Here in Dubai, where I’m awaiting a visa to visit Afghanistan, the weather is already warm and humid. But my bags are packed with sweaters because Kabul is still reeling from the coldest winter on record. Two weeks ago, eight children under age five froze to death there in one of the sprawling refugee camps inhabited by so many who have fled from the battles in other provinces. Since January 15, at least 23 children under 5 have frozen to death in the camps.
And just over a week ago, eight young shepherds, all but one under 14 years of age, lit a fire for warmth on the snowy Afghan mountainside in Kapisa Province where they were helping support their families by grazing sheep. French troops saw the fire, and acted on faulty information, and the boys were all killed in two successive NATO airstrikes. The usual denunciations from local authorities, and Western apologies, followed. (Trend News, February 10, 2012).
February 9, 2012 § 1 Comment
Pakistani foreign minister Hina Rabbani Khar speaks about drones, Afghanistan, Iran, Syria and more.
American drones hitting targets on Pakistani territory is illegal, and involvement of the Pakistani spy agencies with Taliban not even worthy of comment, said Hina Rabbani Khar, Pakistan’s Foreign Minister, exclusively to RT.
January 30, 2012 § 1 Comment
Having lived through Communism, the mujaheddin and the Taliban, Zebolon Simontov is the last remaining Jew in Afghanistan.
January 24, 2012 § 3 Comments
by Ralph Nader
The U.S. war in Afghanistan is testing so much futuristic detect and destroy weaponry that it can be called the most advanced all-seeing invasion in military history. From blanket satellite surveillance to soldiers’ infra-red vision to the remotely guided photographing, killer drones to the latest fused ground-based imagery and electronic signal intercepts, the age of robotic land, sea, and air weaponry is at hand.
U.S. and NATO soldiers and contractors greatly outnumber the Taliban, whose sandals and weapons are from the past century. Still, with the most sophisticated arsenals ever deployed, why are U.S. generals saying that less than 30,000 Taliban fighters, for almost a decade, have fought the U.S. led forces to a draw?
Perhaps one answer can be drawn from a ceremony that could be happening in various places in that tormented country. That is, a Jirga of elders awarding a young fighter the Jirga medal of honor for courage on the battlefield, which often happens to be their village or valley.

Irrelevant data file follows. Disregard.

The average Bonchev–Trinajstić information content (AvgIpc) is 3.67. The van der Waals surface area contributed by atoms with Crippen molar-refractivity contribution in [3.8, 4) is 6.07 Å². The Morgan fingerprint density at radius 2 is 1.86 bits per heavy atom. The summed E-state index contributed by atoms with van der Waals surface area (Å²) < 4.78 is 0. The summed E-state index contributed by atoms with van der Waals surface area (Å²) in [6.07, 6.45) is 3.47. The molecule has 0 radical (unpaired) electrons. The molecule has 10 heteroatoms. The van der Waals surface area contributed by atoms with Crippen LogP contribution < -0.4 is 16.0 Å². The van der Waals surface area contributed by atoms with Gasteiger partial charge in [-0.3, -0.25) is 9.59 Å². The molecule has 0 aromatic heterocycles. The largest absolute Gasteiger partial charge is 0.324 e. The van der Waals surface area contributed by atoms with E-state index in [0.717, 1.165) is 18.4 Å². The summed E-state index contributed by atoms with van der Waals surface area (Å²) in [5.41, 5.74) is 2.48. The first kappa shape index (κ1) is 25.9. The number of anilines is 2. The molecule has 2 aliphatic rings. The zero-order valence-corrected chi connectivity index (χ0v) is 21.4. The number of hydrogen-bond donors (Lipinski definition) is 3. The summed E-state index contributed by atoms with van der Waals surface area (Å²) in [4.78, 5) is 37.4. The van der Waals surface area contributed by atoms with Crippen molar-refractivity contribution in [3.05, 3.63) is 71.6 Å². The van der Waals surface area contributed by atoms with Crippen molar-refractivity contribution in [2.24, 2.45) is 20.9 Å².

January 4, 2012 § 1 Comment
by Kathy Kelly and the Afghan Youth Peace Volunteers
Kabul - Bibi Sadia and her husband Baba share a humble home with their son, his wife and their two little children. An Afghan human rights advocate suggested that we listen to Bibi’s stories and learn more about how a Pashto family has tried to survive successive tragedies in Kabul.
Holding her three year old granddaughter in her arms, Bibi adjusted her hijab and launched into a narrative that began during the Soviet occupation. The mujahideen had asked Baba to bring them medicines two or three times a week for those injured in the war. For each batch of medicines that Baba delivered, the mujahideen paid him a small sum of money. When the Russian occupiers discovered what he was doing, they beat him severely. After that, the mujahideen accused him of spying for the Russians and they also beat him badly.
The vicious beatings gave him perforated ear drums requiring six operations and left him permanently hard of hearing.
They also left him mentally unsound, so that Bibi became the sole breadwinner for the family. “During the time of the Taliban,” Bibi tells us with a soft smile, “I used to make bread, wash clothes and reap other people’s wheat to earn a living,” The mujahideen, having ousted Russia’s favored government and its army, were now in power and frowned on women working. “I used to work by the moonlight, sewing clothes from animal hide”.